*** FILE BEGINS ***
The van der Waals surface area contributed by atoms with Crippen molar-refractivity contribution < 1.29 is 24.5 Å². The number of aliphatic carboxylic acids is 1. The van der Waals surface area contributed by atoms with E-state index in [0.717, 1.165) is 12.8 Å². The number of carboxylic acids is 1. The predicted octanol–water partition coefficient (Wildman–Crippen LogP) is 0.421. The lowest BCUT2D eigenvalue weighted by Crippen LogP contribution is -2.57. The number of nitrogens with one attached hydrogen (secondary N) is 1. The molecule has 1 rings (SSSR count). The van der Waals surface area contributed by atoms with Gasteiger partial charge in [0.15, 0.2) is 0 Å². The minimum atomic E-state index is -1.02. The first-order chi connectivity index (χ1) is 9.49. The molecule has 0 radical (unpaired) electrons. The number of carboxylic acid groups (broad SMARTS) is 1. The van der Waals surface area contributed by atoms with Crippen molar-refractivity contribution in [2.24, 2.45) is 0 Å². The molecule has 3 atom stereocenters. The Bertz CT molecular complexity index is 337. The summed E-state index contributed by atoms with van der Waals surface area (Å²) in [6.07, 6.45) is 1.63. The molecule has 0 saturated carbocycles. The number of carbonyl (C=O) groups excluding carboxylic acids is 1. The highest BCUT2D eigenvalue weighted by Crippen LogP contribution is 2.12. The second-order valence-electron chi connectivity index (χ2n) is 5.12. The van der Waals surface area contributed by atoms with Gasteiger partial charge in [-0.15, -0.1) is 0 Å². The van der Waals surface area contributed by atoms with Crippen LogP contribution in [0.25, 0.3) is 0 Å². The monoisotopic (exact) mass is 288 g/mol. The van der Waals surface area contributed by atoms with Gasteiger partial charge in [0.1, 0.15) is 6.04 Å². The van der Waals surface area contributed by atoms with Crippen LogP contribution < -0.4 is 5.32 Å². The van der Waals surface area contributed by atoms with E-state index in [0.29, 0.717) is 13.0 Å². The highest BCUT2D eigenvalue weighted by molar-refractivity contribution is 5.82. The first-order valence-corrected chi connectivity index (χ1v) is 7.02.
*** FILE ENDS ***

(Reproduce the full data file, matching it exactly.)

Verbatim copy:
The van der Waals surface area contributed by atoms with Crippen molar-refractivity contribution < 1.29 is 24.5 Å². The number of aliphatic carboxylic acids is 1. The van der Waals surface area contributed by atoms with E-state index in [0.717, 1.165) is 12.8 Å². The number of carboxylic acids is 1. The predicted octanol–water partition coefficient (Wildman–Crippen LogP) is 0.421. The lowest BCUT2D eigenvalue weighted by Crippen LogP contribution is -2.57. The number of nitrogens with one attached hydrogen (secondary N) is 1. The molecule has 1 rings (SSSR count). The van der Waals surface area contributed by atoms with Gasteiger partial charge in [0.15, 0.2) is 0 Å². The minimum atomic E-state index is -1.02. The first-order chi connectivity index (χ1) is 9.49. The molecule has 0 radical (unpaired) electrons. The number of carboxylic acid groups (broad SMARTS) is 1. The van der Waals surface area contributed by atoms with Crippen molar-refractivity contribution in [2.24, 2.45) is 0 Å². The molecule has 3 atom stereocenters. The Bertz CT molecular complexity index is 337. The summed E-state index contributed by atoms with van der Waals surface area (Å²) in [6.07, 6.45) is 1.63. The molecule has 0 saturated carbocycles. The number of carbonyl (C=O) groups excluding carboxylic acids is 1. The highest BCUT2D eigenvalue weighted by Crippen LogP contribution is 2.12. The second-order valence-electron chi connectivity index (χ2n) is 5.12. The van der Waals surface area contributed by atoms with Gasteiger partial charge in [-0.15, -0.1) is 0 Å². The van der Waals surface area contributed by atoms with Crippen LogP contribution in [0.25, 0.3) is 0 Å². The monoisotopic (exact) mass is 288 g/mol. The van der Waals surface area contributed by atoms with Gasteiger partial charge in [0.1, 0.15) is 6.04 Å². The van der Waals surface area contributed by atoms with Crippen LogP contribution < -0.4 is 5.32 Å². The van der Waals surface area contributed by atoms with E-state index in [0.29, 0.717) is 13.0 Å². The highest BCUT2D eigenvalue weighted by molar-refractivity contribution is 5.82. The first-order valence-corrected chi connectivity index (χ1v) is 7.02.